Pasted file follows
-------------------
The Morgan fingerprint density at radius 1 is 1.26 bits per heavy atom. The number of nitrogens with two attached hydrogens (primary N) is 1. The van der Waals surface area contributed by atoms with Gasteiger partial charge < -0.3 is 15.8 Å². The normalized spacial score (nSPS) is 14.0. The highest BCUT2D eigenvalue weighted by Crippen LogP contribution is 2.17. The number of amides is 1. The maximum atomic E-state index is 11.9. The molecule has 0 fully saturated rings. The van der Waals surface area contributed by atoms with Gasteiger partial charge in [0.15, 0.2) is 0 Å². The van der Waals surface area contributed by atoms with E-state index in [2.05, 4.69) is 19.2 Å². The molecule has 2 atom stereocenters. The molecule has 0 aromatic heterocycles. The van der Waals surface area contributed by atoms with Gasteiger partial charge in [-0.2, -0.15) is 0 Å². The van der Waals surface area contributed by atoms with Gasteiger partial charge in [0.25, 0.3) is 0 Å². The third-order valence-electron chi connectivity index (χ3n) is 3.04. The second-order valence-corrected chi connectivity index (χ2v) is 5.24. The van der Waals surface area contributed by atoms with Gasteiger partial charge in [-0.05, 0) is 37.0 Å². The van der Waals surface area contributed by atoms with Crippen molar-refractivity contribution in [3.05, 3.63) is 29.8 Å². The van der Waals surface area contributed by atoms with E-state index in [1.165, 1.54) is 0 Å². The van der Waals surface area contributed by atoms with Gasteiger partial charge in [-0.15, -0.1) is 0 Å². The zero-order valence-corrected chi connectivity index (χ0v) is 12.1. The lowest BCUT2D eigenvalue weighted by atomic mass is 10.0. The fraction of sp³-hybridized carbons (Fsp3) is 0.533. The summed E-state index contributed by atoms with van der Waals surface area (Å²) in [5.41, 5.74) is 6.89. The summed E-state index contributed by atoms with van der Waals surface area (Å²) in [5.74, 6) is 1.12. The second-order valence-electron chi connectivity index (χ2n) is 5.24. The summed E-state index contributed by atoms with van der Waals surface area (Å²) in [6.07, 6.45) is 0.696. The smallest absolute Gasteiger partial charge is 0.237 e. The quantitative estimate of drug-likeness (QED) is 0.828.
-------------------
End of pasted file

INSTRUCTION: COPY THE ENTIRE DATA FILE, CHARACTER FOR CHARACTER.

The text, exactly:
The Morgan fingerprint density at radius 1 is 1.26 bits per heavy atom. The number of nitrogens with two attached hydrogens (primary N) is 1. The van der Waals surface area contributed by atoms with Gasteiger partial charge < -0.3 is 15.8 Å². The normalized spacial score (nSPS) is 14.0. The highest BCUT2D eigenvalue weighted by Crippen LogP contribution is 2.17. The number of amides is 1. The maximum atomic E-state index is 11.9. The molecule has 0 fully saturated rings. The van der Waals surface area contributed by atoms with Gasteiger partial charge in [0.15, 0.2) is 0 Å². The van der Waals surface area contributed by atoms with E-state index in [2.05, 4.69) is 19.2 Å². The molecule has 2 atom stereocenters. The molecule has 0 aromatic heterocycles. The van der Waals surface area contributed by atoms with Gasteiger partial charge in [-0.2, -0.15) is 0 Å². The van der Waals surface area contributed by atoms with Gasteiger partial charge in [0.25, 0.3) is 0 Å². The third-order valence-electron chi connectivity index (χ3n) is 3.04. The second-order valence-corrected chi connectivity index (χ2v) is 5.24. The van der Waals surface area contributed by atoms with Gasteiger partial charge in [-0.05, 0) is 37.0 Å². The van der Waals surface area contributed by atoms with Crippen molar-refractivity contribution in [3.05, 3.63) is 29.8 Å². The van der Waals surface area contributed by atoms with E-state index in [1.165, 1.54) is 0 Å². The van der Waals surface area contributed by atoms with Gasteiger partial charge in [-0.15, -0.1) is 0 Å². The zero-order valence-corrected chi connectivity index (χ0v) is 12.1. The lowest BCUT2D eigenvalue weighted by atomic mass is 10.0. The fraction of sp³-hybridized carbons (Fsp3) is 0.533. The summed E-state index contributed by atoms with van der Waals surface area (Å²) in [5.41, 5.74) is 6.89. The summed E-state index contributed by atoms with van der Waals surface area (Å²) in [5.74, 6) is 1.12. The second-order valence-electron chi connectivity index (χ2n) is 5.24. The summed E-state index contributed by atoms with van der Waals surface area (Å²) in [6.07, 6.45) is 0.696. The smallest absolute Gasteiger partial charge is 0.237 e. The quantitative estimate of drug-likeness (QED) is 0.828.